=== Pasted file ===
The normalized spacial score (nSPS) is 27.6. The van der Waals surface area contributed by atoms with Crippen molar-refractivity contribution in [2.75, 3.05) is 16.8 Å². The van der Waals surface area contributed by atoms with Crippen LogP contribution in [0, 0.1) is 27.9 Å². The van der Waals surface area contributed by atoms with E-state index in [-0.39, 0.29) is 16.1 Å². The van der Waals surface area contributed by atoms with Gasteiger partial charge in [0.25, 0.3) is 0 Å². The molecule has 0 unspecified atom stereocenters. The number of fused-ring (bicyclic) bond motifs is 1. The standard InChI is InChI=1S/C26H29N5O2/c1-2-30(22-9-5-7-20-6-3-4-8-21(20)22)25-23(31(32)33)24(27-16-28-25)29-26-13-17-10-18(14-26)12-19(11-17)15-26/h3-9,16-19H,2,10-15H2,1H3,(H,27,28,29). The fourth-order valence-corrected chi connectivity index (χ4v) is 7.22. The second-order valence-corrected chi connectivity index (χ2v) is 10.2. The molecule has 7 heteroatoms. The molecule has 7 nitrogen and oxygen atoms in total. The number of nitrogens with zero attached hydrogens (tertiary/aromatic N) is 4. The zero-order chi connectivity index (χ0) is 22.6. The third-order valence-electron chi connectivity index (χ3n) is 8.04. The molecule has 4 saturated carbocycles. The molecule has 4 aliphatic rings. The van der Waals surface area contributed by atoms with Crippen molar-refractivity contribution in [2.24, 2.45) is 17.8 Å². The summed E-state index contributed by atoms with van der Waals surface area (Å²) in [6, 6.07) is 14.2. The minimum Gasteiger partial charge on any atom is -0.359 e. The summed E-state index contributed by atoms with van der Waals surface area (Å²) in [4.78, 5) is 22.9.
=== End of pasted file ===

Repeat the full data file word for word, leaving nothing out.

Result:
The normalized spacial score (nSPS) is 27.6. The van der Waals surface area contributed by atoms with Crippen molar-refractivity contribution in [2.75, 3.05) is 16.8 Å². The van der Waals surface area contributed by atoms with Crippen LogP contribution in [0, 0.1) is 27.9 Å². The van der Waals surface area contributed by atoms with E-state index in [-0.39, 0.29) is 16.1 Å². The van der Waals surface area contributed by atoms with Gasteiger partial charge in [0.25, 0.3) is 0 Å². The molecule has 0 unspecified atom stereocenters. The number of fused-ring (bicyclic) bond motifs is 1. The standard InChI is InChI=1S/C26H29N5O2/c1-2-30(22-9-5-7-20-6-3-4-8-21(20)22)25-23(31(32)33)24(27-16-28-25)29-26-13-17-10-18(14-26)12-19(11-17)15-26/h3-9,16-19H,2,10-15H2,1H3,(H,27,28,29). The fourth-order valence-corrected chi connectivity index (χ4v) is 7.22. The second-order valence-corrected chi connectivity index (χ2v) is 10.2. The molecule has 7 heteroatoms. The molecule has 7 nitrogen and oxygen atoms in total. The number of nitrogens with zero attached hydrogens (tertiary/aromatic N) is 4. The zero-order chi connectivity index (χ0) is 22.6. The third-order valence-electron chi connectivity index (χ3n) is 8.04. The molecule has 4 saturated carbocycles. The molecule has 4 aliphatic rings. The van der Waals surface area contributed by atoms with Crippen molar-refractivity contribution in [2.24, 2.45) is 17.8 Å². The summed E-state index contributed by atoms with van der Waals surface area (Å²) in [6, 6.07) is 14.2. The minimum Gasteiger partial charge on any atom is -0.359 e. The summed E-state index contributed by atoms with van der Waals surface area (Å²) in [4.78, 5) is 22.9.